The finance teams in insurance companies often struggle as much as others when it comes to identifying key business metrics and bringing together multiple sources of data.
Improving efficiency is one of the foundations of the “Future of Lloyd’s” strategy and the 3rd cohort in the Lloyd’s Lab brings together scale-ups rather than start-ups. Founded in 2010, Phinysys was chosen because of its record in providing systems to speed up and improve reporting capabilities to leading insurers.
In this week’s episode Matthew is back in the Lab talking to Phinsys CRO Stuart Conibear and Marketing Director Ian Jones about what the company does, why they joined the Lab, and their experience so far. We also hear why Phinsys became a corporate member of InsTech London and what gets Stuart and his team to give up their evenings to join us at our events. Click through to Pedius, mentioned by Ian.
We’re delighted to bring you this podcast with the support of Insurance Insider. We know from experience that Insurance Insider readers are the first to hear about the latest global wholesale specialty and reinsurance breaking news. InsTech London listeners are eligible to download the latest issue of Insurance Insider free from http://campaigns.insuranceinsider.com/instechlondon/
Transcript for this podcast
00:00 Stuart Conibear: The FD absolutely, the conversation is about making his or her life easier and giving them something that they’ve not seen before, because many don’t know that these sorts of systems exist.
00:14 Matthew Grant: Welcome to the Instech London podcast. This is Matthew Grant, and in this episode I’m back at Lloyd’s in the lab, this time talking to Stuart Conibear and Ian Jones from Phinsys. Phinsys is one of the companies in the third cohort at the Lloyd’s lab. They started in 2010, and they’re bringing together some of the key financial information that helps insurers get better and faster insights into performance. The most recent cohort at Lloyd’s brings together more established companies this time than the prior ones. It’s scaleups rather than startups. And their goal is to tackle some of the key areas that are going to be identified in the Future of Lloyd’s paper released at the end of September, and efficiency is very much one of those areas. The Instech London podcasts are being supported by Insurance Insider this month, and the Insider helps us keep up to the minute with breaking news and insights into the global specialty and reinsurance market, and actually the new technology they’re using as well. You can download a free copy of Insurance Insider from the episode notes with this podcast.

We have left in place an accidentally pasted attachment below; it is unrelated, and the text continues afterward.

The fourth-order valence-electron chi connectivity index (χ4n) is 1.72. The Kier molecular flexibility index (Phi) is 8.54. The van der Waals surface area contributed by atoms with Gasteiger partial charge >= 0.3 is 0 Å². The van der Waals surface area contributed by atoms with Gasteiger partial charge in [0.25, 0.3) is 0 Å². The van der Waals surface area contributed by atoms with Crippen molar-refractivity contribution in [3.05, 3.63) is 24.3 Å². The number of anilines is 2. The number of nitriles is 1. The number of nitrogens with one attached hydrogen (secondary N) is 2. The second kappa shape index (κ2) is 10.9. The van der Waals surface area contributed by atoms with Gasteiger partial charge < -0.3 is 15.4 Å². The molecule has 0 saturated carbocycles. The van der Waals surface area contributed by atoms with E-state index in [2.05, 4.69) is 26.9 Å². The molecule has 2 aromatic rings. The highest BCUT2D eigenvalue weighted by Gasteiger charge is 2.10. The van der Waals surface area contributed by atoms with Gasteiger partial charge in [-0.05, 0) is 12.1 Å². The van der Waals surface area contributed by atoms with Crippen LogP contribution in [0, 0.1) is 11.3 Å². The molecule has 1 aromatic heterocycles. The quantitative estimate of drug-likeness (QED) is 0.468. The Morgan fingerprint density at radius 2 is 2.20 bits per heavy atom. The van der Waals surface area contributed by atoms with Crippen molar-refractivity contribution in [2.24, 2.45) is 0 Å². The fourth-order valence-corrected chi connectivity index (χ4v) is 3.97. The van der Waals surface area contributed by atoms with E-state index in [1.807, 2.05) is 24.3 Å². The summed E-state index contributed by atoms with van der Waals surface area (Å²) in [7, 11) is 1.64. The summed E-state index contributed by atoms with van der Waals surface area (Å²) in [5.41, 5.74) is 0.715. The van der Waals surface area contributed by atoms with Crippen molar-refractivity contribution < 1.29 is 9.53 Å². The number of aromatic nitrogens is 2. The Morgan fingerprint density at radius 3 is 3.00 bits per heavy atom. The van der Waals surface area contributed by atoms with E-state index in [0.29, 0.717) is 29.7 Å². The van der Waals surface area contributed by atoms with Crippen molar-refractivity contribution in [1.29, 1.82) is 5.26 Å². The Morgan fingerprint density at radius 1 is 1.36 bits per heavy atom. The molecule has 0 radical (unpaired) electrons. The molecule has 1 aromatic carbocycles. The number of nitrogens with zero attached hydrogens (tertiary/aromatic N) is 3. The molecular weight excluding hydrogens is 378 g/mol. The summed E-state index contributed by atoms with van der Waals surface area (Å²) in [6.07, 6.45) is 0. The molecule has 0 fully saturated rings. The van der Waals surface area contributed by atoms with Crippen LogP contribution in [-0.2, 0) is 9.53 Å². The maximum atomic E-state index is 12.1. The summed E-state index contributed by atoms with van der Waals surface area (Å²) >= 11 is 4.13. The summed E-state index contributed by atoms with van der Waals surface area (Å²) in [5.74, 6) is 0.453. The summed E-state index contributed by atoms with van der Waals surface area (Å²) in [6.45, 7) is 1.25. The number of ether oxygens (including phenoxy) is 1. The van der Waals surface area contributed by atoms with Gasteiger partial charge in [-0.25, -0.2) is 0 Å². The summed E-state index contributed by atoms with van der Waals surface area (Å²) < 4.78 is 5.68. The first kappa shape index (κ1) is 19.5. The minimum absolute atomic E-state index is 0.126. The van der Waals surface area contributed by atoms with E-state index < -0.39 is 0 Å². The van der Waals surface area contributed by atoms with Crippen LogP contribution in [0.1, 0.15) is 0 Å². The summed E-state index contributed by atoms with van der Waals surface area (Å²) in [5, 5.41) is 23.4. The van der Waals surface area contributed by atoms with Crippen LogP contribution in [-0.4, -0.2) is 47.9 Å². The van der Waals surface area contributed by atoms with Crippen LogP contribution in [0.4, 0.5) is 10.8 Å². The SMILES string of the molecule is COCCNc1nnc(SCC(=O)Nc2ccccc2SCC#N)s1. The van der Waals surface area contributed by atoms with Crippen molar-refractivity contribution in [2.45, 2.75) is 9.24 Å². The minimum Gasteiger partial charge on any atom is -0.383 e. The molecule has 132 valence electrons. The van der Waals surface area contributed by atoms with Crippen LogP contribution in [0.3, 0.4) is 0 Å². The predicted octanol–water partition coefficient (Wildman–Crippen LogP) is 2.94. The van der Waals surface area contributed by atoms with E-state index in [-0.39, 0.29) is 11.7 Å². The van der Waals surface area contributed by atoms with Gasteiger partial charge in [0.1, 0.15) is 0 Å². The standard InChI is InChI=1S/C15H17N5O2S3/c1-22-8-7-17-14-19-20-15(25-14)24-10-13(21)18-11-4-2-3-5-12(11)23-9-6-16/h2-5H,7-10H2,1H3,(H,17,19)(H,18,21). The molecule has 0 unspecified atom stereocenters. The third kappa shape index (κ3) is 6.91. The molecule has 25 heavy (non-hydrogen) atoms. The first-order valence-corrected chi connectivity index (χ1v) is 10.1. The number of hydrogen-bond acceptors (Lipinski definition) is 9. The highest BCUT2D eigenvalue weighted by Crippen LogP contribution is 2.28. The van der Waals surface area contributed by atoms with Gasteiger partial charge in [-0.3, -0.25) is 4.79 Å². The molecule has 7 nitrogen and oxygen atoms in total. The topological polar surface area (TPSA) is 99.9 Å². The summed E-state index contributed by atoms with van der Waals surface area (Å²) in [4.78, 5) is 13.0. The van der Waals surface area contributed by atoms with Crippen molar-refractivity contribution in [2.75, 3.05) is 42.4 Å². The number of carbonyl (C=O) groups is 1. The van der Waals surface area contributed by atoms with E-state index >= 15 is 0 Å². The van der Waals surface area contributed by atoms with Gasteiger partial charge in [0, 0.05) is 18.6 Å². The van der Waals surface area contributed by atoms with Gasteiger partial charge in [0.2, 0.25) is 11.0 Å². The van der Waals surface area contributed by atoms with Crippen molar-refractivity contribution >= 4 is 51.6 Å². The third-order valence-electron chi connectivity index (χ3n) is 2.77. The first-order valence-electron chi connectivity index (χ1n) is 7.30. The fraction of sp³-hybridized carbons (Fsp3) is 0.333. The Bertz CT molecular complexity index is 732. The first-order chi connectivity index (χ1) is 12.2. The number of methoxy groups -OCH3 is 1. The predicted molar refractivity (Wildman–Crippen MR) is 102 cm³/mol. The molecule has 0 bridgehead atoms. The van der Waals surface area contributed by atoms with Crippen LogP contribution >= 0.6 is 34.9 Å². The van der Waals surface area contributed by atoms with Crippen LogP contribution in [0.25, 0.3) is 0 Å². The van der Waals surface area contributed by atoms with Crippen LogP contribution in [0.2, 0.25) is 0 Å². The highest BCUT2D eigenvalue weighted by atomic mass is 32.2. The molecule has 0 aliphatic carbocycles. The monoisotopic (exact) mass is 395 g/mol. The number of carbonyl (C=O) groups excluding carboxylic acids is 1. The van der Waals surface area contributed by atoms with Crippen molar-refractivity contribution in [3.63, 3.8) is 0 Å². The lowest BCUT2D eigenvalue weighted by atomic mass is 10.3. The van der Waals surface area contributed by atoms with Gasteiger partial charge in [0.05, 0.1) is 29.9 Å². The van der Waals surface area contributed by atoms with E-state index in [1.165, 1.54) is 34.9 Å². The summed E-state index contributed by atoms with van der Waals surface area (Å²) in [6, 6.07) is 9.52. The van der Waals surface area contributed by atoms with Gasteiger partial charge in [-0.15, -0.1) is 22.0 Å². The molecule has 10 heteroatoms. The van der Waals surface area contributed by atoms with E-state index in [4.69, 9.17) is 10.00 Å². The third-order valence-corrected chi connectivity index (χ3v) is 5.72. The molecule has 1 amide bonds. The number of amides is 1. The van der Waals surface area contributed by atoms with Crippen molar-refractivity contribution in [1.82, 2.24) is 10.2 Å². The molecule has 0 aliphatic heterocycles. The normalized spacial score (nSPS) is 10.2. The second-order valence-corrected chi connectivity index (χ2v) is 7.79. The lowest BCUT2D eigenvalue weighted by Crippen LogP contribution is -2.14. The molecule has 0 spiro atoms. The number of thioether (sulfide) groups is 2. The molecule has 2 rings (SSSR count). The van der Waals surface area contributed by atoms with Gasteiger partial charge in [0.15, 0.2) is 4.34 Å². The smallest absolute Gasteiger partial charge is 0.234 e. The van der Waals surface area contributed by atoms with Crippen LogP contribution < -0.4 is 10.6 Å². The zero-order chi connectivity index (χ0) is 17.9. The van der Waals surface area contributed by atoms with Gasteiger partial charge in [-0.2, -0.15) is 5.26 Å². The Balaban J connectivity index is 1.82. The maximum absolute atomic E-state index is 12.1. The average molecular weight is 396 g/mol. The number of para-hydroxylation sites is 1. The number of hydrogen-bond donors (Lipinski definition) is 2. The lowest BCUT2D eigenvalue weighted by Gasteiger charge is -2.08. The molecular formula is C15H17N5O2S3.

01:29 MG: Welcome to the Instech London podcast. We’re back in one of my favourite places to do podcasts, the padded cell in the Lloyd’s lab. You’re two weeks into your Lloyd’s lab experience. Is it a bit like going back to school when you’re making new friends and finding out what everyone’s been up to in the first couple of weeks?
01:47 SC: We’ve met far too many people. I’ve forgotten half of them already. We’ve a few foreign companies on the cohort which are easier to remember, and it’s a huge number of people to add to my LinkedIn profile.
02:00 MG: Stuart, let’s talk a little bit about Phinsys and what you do. You’ve got 27 employees now. You’re focusing around financial accounting and regulated reporting and analytical needs. Could you just talk a little bit about what that means in practice, and maybe a word about some of the clients that you’re working with?
02:18 SC: Richard had this vision, really. He’d spend many years inside ACE and Chubb building similar systems. We’d looked to kind of automate everything from front end systems being policy and claims systems, through down to the general ledger. And really what we’re trying to do is remove the spreadsheets, the kind of small IT solutions that are holding data siloed and lots and lots of manual processes. We see ourselves quite niche. There’s no one really doing what we do, certainly in the UK and in the London market.
02:56 MG: Well, you’ve got a pretty impressive list of clients, both what you’ve got on your website, Atrium, MS Amlin, Star, CNA Hardy, XL Catlin, Enstar, you’ve got a few more in there, so clearly you’re doing something right. You’ve moved beyond the PSE, but for those of us that are not deep into financial accounting and how it works in the insurance world, could you give some specifics around what your solutions are doing that other people can’t do, and how you’re working with the whole back end and front end of your clients’ systems?